Vaping offers, as the Royal College of Physicians said, a great opportunity to apply to smoking the principle of harm reduction—an idea pioneered in this country. When people behave in harmful ways, how do you stop them? You can punish them in the hope of deterrence, as we do with murder and fraud; you can hector them, as we do with alcohol and sugar; or you can try to offer safer alternatives, which is how we tackled HIV infection and heroin addiction in this country in particular, and it is how I believe we should now deal with tobacco. In the case of addictions, where people find it genuinely very hard to resist temptation, harm reduction surely makes sense.
Britain is probably the world’s leading vaping nation. Virtually all of South America has banned the practice entirely, at the behest of the tobacco industry. In America, it is largely demonised and quite a lot of people do not know what it is. Almost all the 2.6 million vapers in Britain are smokers or ex-smokers, and the quit rate for those who try vaping is faster and greater than it is with nicotine replacement therapies or cold-turkey cessation. In other words, this is a public health revolution, and it is costing the taxpayer nothing. By saving smokers a fortune, rewarding entrepreneurs and averting ill health, it is boosting the economy.
However, we have before us a piece of legislation that strangles that breakthrough in red tape. It is the product of big-company lobbying and back-room deals in Brussels. It is legislation which last month the Department of Health admitted, in its impact assessment, risks increasing, not reducing, the amount of smoking. I hope in his remarks today that the Minister will be fully candid and accept that this part of the directive is a mess which does not deserve defending but does need ameliorating. I have alerted him already to three specific matters on which I seek clarity.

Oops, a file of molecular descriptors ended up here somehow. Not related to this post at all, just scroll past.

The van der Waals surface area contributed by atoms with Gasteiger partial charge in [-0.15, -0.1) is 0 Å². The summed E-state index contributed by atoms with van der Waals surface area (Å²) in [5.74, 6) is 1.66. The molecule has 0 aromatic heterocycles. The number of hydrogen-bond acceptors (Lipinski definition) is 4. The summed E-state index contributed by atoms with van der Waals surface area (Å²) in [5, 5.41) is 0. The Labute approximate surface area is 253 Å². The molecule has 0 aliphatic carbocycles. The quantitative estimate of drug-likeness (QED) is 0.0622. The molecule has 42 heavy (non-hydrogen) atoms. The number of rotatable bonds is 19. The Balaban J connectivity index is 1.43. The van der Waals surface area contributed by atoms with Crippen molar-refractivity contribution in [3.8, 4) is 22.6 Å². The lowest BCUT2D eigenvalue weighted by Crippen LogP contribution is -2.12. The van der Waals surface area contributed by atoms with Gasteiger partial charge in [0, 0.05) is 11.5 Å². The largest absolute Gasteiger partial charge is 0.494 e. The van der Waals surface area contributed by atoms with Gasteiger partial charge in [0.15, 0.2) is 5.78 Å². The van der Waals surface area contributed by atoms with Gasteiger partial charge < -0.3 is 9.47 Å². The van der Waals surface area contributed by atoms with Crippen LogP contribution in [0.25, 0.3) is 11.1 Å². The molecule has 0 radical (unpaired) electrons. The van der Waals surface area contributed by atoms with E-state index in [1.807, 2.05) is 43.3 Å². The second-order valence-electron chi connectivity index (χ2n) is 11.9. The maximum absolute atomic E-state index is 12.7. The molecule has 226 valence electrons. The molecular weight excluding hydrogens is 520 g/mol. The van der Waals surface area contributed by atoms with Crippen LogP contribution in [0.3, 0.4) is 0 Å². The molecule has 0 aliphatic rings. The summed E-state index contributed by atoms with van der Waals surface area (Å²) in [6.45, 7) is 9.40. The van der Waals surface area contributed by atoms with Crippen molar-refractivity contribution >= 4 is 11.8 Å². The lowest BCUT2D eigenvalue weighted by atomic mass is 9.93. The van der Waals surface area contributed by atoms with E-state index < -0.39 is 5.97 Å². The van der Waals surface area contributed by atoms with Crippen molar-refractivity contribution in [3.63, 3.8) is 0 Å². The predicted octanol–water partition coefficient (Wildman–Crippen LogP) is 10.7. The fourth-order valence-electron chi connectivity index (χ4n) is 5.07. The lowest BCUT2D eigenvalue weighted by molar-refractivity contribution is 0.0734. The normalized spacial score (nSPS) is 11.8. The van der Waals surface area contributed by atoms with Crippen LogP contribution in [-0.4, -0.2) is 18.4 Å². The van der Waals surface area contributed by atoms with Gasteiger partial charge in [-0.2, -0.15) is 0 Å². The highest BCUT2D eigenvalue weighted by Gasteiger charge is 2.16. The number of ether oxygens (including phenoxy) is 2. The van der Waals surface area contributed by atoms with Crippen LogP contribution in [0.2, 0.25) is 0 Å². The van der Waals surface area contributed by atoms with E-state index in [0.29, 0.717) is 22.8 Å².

First, given that the Royal College of Physicians last month told the Government that they should promote vaping to smokers “as widely as possible”, what new, emphatic and unambiguous statement will the Minister make in support of vaping?
Secondly, given that the department estimates that the tobacco products directive rules will ban 90% of advertising that would have helped to promote switching, what budget has the department specifically set aside for a public information campaign to encourage smokers to move to vaping, as the royal college and Public Health England both want?
Thirdly, given that the regulatory burden that the department is about to place on the industry is so extreme that his officials estimate—at least, this is the only estimate in the impact assessment—that the number of notifiable products will be reduced by 96%, from 25,000 to possibly as low as 1,000, what expenditure will the department make specifically to reduce the cost of the onerous testing regime on the industry?
I would ask the Minister to avoid repeating the erroneous suggestion his officials have been making that any of the £13 billion of public health benefits that his department surmises will come from the tobacco products directive would be the result of Article 20, or Parts 6 and 7 of these regulations. In the table set out on page 45 of the impact assessment, the department has not been able to quantify a single benefit from vaping regulation.